Michael Buerk (a BBC broadcaster and former newsreader) has made me very cross indeed this week. He has said that television presenters who “got a job mainly because [they] look nice” should not 'cry ageism' and complain when they are sacked to make way for younger replacements. Though he hasn't mentioned the gender of the presenters he's talking about, he has said that some of them have "even" gone to tribunals over the issue, so there's no doubt about it: he's talking about women.
Grey-haired father of two Buerk (68) does not seem to realise the bind that women are in. They will not be employed as presenters or newsreaders unless they do look “nice”. Regardless of whether they have top degrees, speak several languages and have considerable political, editorial and journalistic experience, there will be plenty of people – like Buerk, presumably – who cannot see past the issue of physical appearance. It is then doubly maddeningly infuriating (yes, I am cross – did I mention that?) when those same people repackage their own short-sightedness as a shortcoming of the women themselves, dismissing a highly skilled, talented and experienced female as “just a pretty face”.
I thought of this trap – damned if you’re deemed ‘pretty’, damned if you’re not (and either way it’s the most important thing about you!) – when looking recently at this marvellous 16th-century woodcut of a Venetian woman lightening her hair.
It’s from Cesare Vecellio’s Habiti Antichi et Moderni, which was published in Venice in 1590 (and is now available in a beautiful English edition, translated by Margaret F. Rosenthal and Ann Rosalind Jones, under the title The Clothing of the Renaissance World).
The picture shows a young woman sitting in a rooftop loggia, sunning her hair (but, crucially, not her face) with the help of a straw hat from which the crown has been cut out. The hat has a broad brim, across which the woman’s hair is draped. Vecellio's text tells us that women like this “keep their heads exposed to the sun for days at a time” in order to make their hair turn blonde:
[T]hey sit [outside] when the sun is hottest and wet their hair with a little sponge attached to a wooden handle and soaked in a liquid that they buy or make at home themselves; and over and over again, as they wet their hair, they let it dry in the sun, and in this way they turn their hair blonde so effectively that we think it is natural.
I’m not sure how Michael Buerk would feel about spending his days like this, but I imagine it must have been a tedious and, in the heat, quite possibly fairly uncomfortable way for a young woman to pass her time. Why would she do it?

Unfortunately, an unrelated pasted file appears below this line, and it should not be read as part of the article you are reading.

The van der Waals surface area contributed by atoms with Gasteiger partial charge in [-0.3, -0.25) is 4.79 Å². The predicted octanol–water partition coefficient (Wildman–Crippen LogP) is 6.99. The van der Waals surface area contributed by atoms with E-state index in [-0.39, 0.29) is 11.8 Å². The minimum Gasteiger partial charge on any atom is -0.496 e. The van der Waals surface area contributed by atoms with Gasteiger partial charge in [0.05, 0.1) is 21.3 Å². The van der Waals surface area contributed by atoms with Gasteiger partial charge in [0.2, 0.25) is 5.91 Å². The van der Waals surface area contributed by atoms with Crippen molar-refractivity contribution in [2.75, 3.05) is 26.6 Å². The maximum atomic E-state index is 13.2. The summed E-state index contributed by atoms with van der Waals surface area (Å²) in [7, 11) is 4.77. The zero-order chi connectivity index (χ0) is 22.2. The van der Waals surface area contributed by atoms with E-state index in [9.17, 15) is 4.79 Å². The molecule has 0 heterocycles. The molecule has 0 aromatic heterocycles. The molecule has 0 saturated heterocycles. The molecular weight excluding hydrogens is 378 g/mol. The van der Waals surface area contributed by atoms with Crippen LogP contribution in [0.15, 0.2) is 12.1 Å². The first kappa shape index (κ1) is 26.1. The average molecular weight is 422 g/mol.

For a clue, let us turn to Agnolo Firenzuola’s Dialogo delle Bellezze delle Donne (Dialogue On the Beauty of Women), 1548. “The hair… should be fine and fair,” he says, “in the similitude now of gold, now of honey, and now of the bright and shining rays of the sun…”
A bit like this, then. I wonder how many hours in the loggia these streaks took…
Young Woman with a Fan c. 1555
(possibly Titian’s daughter Lavinia)
by Titian, who was Cesare Vecellio’s cousin
[Public domain or Public domain], via Wikimedia Commons
In Vecellio’s discussion of hair-lightening, the fact that women are trapped by society’s requirement that they must be beautiful is not acknowledged. Vecellio, it seems, is as blind to this as Michael Buerk. His text accompanying the woodcut instead blames women for their efforts to conform to contemporary ideas of beauty:
[A]ll women desire to increase their natural beauty through art, and the women of Venice are no different in their eagerness to do this. In doing so, however, they harm more than help themselves… [W]hen other people recognize the effort they have put into this, they mistrust even the woman’s natural beauty and judge it as artificial.
It’s a very neat Catch-22 situation. Hair dyeing is associated with vanity and a lack of ‘real’ beauty. (The Roman poet Propertius wrote, “All beauty is best as nature made it… In hell below may many an ill befall that girl who stupidly dyes her hair with a false colour!”) ‘Real’ beauty is natural… but definitions of female beauty are prescriptive and limited. Women cannot escape being judged on their looks, and yet they are criticised for making efforts to conform to the ideal.
At the bottom of this tangled prejudice lies the age-old association of the female with matter and the body, which (despite the idealisation of beauty) has long been considered fundamentally inferior to spirit (associated with the male). Jacqueline Murray, in an article on Firenzuola’s On the Beauty of Women, explains it thus:
Philosophers since the time of Plato associated women with the body and the material world, both inferior to the soul and the spiritual world. Thus women are evaluated as inferior within a framework of body-soul dualism. This is particularly significant when analysing treatises praising women in general and acclaiming women’s physical beauty in particular…
This anti-body prejudice is embedded deep within our culture, and needs examining in itself every bit as urgently as the continuing gender double standard with which it is associated. It makes the fact that beauty is more important for women than it is for men – a fact stated by Baldassare Castiglione in The Book of the Courtier (1528) – doubly unfair. Because it means that not only are women judged on an arbitrary, superficial and (in most cases) irrelevant standard, but also that when they meet that standard, when they are deemed beautiful – as Michael Buerk implied (2014) – it turns out they aren't worth much after all.